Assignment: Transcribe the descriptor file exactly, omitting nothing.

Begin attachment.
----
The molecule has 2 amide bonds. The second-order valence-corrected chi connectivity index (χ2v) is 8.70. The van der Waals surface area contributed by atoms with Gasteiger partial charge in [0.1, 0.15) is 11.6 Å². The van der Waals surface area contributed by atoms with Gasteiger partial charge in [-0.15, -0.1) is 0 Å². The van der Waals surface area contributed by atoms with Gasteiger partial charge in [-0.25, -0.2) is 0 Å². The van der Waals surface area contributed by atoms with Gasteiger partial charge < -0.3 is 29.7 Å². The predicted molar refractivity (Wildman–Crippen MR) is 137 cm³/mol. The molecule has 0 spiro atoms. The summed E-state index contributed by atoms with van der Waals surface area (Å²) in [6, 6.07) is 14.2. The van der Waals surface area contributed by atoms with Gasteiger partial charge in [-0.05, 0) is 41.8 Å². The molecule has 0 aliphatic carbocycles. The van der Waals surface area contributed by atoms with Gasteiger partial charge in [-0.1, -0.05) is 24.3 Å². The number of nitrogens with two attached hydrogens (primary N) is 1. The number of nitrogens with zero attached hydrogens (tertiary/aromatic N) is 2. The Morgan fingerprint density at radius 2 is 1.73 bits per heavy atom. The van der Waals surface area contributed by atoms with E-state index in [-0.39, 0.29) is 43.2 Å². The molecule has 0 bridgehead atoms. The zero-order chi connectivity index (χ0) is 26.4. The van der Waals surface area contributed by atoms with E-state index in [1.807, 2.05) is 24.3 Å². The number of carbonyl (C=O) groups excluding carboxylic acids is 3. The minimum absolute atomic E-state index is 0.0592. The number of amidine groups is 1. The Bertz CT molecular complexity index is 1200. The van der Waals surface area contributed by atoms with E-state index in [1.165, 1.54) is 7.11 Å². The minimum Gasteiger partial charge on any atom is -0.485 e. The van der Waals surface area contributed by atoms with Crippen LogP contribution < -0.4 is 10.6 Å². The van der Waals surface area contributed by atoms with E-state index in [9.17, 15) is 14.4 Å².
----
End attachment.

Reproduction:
The molecule has 2 amide bonds. The second-order valence-corrected chi connectivity index (χ2v) is 8.70. The van der Waals surface area contributed by atoms with Gasteiger partial charge in [0.1, 0.15) is 11.6 Å². The van der Waals surface area contributed by atoms with Gasteiger partial charge in [-0.15, -0.1) is 0 Å². The van der Waals surface area contributed by atoms with Gasteiger partial charge in [-0.25, -0.2) is 0 Å². The van der Waals surface area contributed by atoms with Gasteiger partial charge < -0.3 is 29.7 Å². The predicted molar refractivity (Wildman–Crippen MR) is 137 cm³/mol. The molecule has 0 spiro atoms. The summed E-state index contributed by atoms with van der Waals surface area (Å²) in [6, 6.07) is 14.2. The van der Waals surface area contributed by atoms with Gasteiger partial charge in [-0.05, 0) is 41.8 Å². The molecule has 0 aliphatic carbocycles. The van der Waals surface area contributed by atoms with Gasteiger partial charge in [-0.1, -0.05) is 24.3 Å². The number of nitrogens with two attached hydrogens (primary N) is 1. The number of nitrogens with zero attached hydrogens (tertiary/aromatic N) is 2. The Morgan fingerprint density at radius 2 is 1.73 bits per heavy atom. The van der Waals surface area contributed by atoms with E-state index in [-0.39, 0.29) is 43.2 Å². The molecule has 0 bridgehead atoms. The zero-order chi connectivity index (χ0) is 26.4. The van der Waals surface area contributed by atoms with E-state index in [1.807, 2.05) is 24.3 Å². The number of carbonyl (C=O) groups excluding carboxylic acids is 3. The minimum absolute atomic E-state index is 0.0592. The number of amidine groups is 1. The Bertz CT molecular complexity index is 1200. The van der Waals surface area contributed by atoms with E-state index in [1.165, 1.54) is 7.11 Å². The minimum Gasteiger partial charge on any atom is -0.485 e. The van der Waals surface area contributed by atoms with Crippen LogP contribution < -0.4 is 10.6 Å². The van der Waals surface area contributed by atoms with E-state index in [9.17, 15) is 14.4 Å².